Veterans used semaphore to send a silent message along the Thames - it read: "War turns us to stone. In remembrance we shine and rise to new days."
Following a two-minute silence at 1100 GMT the Queen led the tributes to those soldiers who have died serving their country, by laying a wreath the Cenotaph in London.
In Edinburgh, veterans were joined by dignitaries, serving military personnel and members of the public at a service at the Stone of Remembrance outside the City Chambers.
The fallen were also remembered in Liverpool, where young and old came together at a service at St George's Hall.
Prime Minister Tony Blair was joined by the other main political party leaders at the Cenotaph in London. The service honours all those killed in conflicts since World War I.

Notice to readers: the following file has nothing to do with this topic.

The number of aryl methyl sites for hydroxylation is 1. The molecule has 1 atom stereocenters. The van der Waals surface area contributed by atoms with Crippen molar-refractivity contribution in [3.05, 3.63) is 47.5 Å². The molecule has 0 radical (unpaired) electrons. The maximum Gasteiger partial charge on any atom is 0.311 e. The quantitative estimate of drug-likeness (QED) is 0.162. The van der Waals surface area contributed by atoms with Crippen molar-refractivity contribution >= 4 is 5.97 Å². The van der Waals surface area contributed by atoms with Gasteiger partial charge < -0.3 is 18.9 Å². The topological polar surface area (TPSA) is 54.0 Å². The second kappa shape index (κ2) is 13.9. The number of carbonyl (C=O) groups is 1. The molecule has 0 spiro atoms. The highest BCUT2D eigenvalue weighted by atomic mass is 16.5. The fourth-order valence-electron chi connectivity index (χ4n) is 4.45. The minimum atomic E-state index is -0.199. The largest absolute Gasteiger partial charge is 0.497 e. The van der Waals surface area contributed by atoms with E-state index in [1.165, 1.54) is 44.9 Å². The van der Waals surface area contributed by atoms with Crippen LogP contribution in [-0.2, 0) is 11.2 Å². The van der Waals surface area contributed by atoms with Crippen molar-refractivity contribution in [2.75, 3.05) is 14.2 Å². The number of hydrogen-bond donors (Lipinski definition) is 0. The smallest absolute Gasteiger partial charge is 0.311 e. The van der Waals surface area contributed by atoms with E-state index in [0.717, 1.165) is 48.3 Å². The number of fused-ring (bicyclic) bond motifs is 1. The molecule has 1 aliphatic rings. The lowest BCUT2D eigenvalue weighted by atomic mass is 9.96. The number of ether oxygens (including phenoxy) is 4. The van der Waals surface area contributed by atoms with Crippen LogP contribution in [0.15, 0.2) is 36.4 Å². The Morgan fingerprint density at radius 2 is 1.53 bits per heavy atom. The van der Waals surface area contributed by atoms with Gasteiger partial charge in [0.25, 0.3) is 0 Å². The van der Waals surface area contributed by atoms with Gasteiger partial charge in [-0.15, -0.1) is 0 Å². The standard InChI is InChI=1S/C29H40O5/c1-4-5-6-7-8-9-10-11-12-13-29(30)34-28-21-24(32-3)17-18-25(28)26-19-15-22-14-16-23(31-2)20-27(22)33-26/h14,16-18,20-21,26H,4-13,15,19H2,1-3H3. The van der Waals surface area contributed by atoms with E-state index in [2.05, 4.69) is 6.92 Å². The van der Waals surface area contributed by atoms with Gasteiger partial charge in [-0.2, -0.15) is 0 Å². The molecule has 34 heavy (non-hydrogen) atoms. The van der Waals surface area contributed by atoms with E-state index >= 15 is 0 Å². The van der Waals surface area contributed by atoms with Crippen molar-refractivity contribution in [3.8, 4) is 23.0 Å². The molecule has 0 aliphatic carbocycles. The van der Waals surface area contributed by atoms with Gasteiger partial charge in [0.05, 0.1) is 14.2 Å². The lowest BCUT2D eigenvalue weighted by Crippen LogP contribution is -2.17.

More than 8,000 veterans made the annual pilgrimage, including those from the First Aid Nursing Yeomanry, queuing to leave their wreaths at the Cenotaph.
Air Chief Marshal Sir Jock Stirrup said: "The thing that always strikes me when this day comes round every year, is the way the whole nation rises to it."
First Minister Jack McConnell remembered the "fathers, sons, aunties, uncles, friends and comrades who were lost" at Scotland's national ceremony in Edinburgh.
One young boy watched on as a World War II Dakota aircraft dropped 100,000 poppy petals over the Remembrance Day service in Liverpool.
God Save the Queen was sung at the Cenotaph, while a service in Braehead, near Glasgow, opted for the less conventional Give Peace a Chance, by John Lennon.
World War I - 'the war to end all wars' - killed around 10 million people, with nearly one million British soldiers losing their lives. Only a handful of veterans remain to tell the tale.